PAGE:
DEN panel discusses New Hampshire businesses

by Savannah Eller | 10/5/18 3:05am

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by Michael Lin / Michael Lin/ The Dartmouth

A forum hosted on Wednesday at the Magnuson Center for Entrepreneurship showcased opportunities for New Hampshire’s expanding entrepreneurial network to a small crowd of about 25 Dartmouth students and members of the public. The event, entitled “NH Entrepreneurship: Best Practices for Starting or Expanding Your Business in NH,” was organized in concert with the New Hampshire High Tech Council, a statewide business organization promoting technological innovation.

The forum brought together a panel of experts with experience in entrepreneurship from across New Hampshire to discuss the challenges and opportunities afforded to new businesses in the state. The event also hosted Taylor Caswell, commissioner of the New Hampshire department of business affairs, as keynote speaker. During his address, Caswell spoke about the state’s efforts to attract companies from high-tech industries.

“We’re finding all sorts of new opportunities and ways to collaborate,” he said.

He also discussed the state’s workforce recruitment shortage — currently sitting at a 2.7 percent unemployment rate, the economy of New Hampshire allows from 15,000 to 18,000 jobs to go unfilled at any time, Caswell said.

He added that his office, which includes the state’s travel and tourism department, was working diligently to entice more people to live and work in New Hampshire.

“We continue to see huge growth in companies that are located here and that are relocating here, and there are all sorts of challenges that go along with that,” he said.

Caswell’s target groups included New Hampshire-born millennials who have since moved out of state and might want to return, as well as commuters who might wish to live in the scenic, low-cost New Hampshire and work in neighboring states. He noted that his department wants to encourage diverse hiring practices and the recruitment of a more diverse workforce.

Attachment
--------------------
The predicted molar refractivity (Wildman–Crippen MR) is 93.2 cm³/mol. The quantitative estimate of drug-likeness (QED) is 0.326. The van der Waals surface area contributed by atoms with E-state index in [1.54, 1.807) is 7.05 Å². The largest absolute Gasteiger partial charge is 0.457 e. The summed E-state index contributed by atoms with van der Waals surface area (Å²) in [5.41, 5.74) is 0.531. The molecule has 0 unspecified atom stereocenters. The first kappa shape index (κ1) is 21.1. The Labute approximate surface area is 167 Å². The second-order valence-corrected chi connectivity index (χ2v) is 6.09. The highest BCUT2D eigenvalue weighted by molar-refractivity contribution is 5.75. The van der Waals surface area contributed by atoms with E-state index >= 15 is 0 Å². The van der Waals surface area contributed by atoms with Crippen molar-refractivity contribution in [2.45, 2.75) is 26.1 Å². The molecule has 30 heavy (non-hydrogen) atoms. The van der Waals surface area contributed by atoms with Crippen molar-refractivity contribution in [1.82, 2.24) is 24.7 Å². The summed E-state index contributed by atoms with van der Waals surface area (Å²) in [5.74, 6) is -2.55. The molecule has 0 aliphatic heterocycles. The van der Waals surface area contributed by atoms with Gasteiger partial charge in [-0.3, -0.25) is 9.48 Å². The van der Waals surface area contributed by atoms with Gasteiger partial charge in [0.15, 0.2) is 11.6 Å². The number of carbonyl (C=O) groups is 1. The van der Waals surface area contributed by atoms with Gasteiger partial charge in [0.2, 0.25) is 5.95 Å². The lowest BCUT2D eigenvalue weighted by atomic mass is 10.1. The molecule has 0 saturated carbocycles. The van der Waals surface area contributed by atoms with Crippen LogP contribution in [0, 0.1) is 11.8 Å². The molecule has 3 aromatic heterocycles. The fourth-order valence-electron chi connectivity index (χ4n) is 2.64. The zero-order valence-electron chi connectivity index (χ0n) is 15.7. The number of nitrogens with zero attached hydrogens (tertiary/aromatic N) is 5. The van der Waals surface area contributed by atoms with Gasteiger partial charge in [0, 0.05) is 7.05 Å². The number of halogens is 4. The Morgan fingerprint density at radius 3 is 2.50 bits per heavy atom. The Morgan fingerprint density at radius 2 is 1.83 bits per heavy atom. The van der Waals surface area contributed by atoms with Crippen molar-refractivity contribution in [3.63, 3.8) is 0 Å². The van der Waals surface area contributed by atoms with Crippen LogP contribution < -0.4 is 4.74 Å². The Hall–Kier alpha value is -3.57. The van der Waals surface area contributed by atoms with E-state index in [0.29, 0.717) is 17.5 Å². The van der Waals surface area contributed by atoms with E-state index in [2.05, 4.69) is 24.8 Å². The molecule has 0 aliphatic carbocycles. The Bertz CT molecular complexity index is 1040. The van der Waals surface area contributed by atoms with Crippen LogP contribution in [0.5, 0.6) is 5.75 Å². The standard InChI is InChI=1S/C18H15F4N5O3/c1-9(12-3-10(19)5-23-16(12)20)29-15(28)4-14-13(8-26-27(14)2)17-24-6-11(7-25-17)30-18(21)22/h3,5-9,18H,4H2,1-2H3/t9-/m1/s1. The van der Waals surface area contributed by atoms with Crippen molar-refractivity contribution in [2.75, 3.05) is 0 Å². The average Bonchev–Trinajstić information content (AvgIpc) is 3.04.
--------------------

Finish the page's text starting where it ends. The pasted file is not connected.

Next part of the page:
“That’s a continual challenge for the state, not just in New Hampshire, I think, but throughout Northern New England,” he said.

As part of that effort, Caswell emphasized the department’s new “Live Free” campaign, a long-term promotion meant to show out of state residents what New Hampshire has to offer. He showcased the campaign’s website and promotional video during the address.

After Caswell’s presentation, a panel of four entrepreneurs from the Upper Valley region assembled to discuss their experiences forming and maintaining companies in New Hampshire. Moderating the discussion was Phil Ferneau ’84 Tu’98, venture capitalist and founding executive director of the Tuck School of Business’ Center for Private Equity and Entrepreneurship.

On the panel was Errik Anderson ’00 Th’06 Tu’07, CEO of Hanover-based Ulysses Diversified Holdings and biotechnology companies Adimab, LLC and Compass Therapeutics. The panel’s second biomedical company founder was Thayer graduate Lidia Valdez ’14 Th’15, co-founder and CEO of Lodestone Biomedical. Julie Coleman, grant program manager for Lebanon-based Celdara Medical, rounded out the group.

The panel discussed their own experiences working in the biotech and medtech industries in the area. Valdez, whose company engineers medical technologies that help clinicians better monitor tumors, runs her company out of the Dartmouth Regional Technology Center, a Lebanon-based nonprofit incubator for startups. She said that her Dartmouth undergraduate experience prepared her for a career in entrepreneurship, starting long before she graduated.

“This is where you have a safe space to start experimenting with ideas,” she said.

The panel was one of the first events held at the newly rebranded Magnuson Center, formerly known as the Dartmouth Entrepreneurial Network Innovation Center. Receiving over $42 million in new funding, the College’s entrepreneurial program became endowed last year. The program has since embarked on new, lasting entrepreneurial education and venture creation programs, according to DEN director Jamie Coughlin.

“What it allows us to do is create permanence in serving the students, faculty, and alumni community,” Coughlin said.

Harshit Yadav ’22, who attended the Wednesday forum, said he found the panel inspiring as a student interested in pursuing entrepreneurship.

“Some of these people have been in our shoes before, so they exactly know how to pursue it,” he said.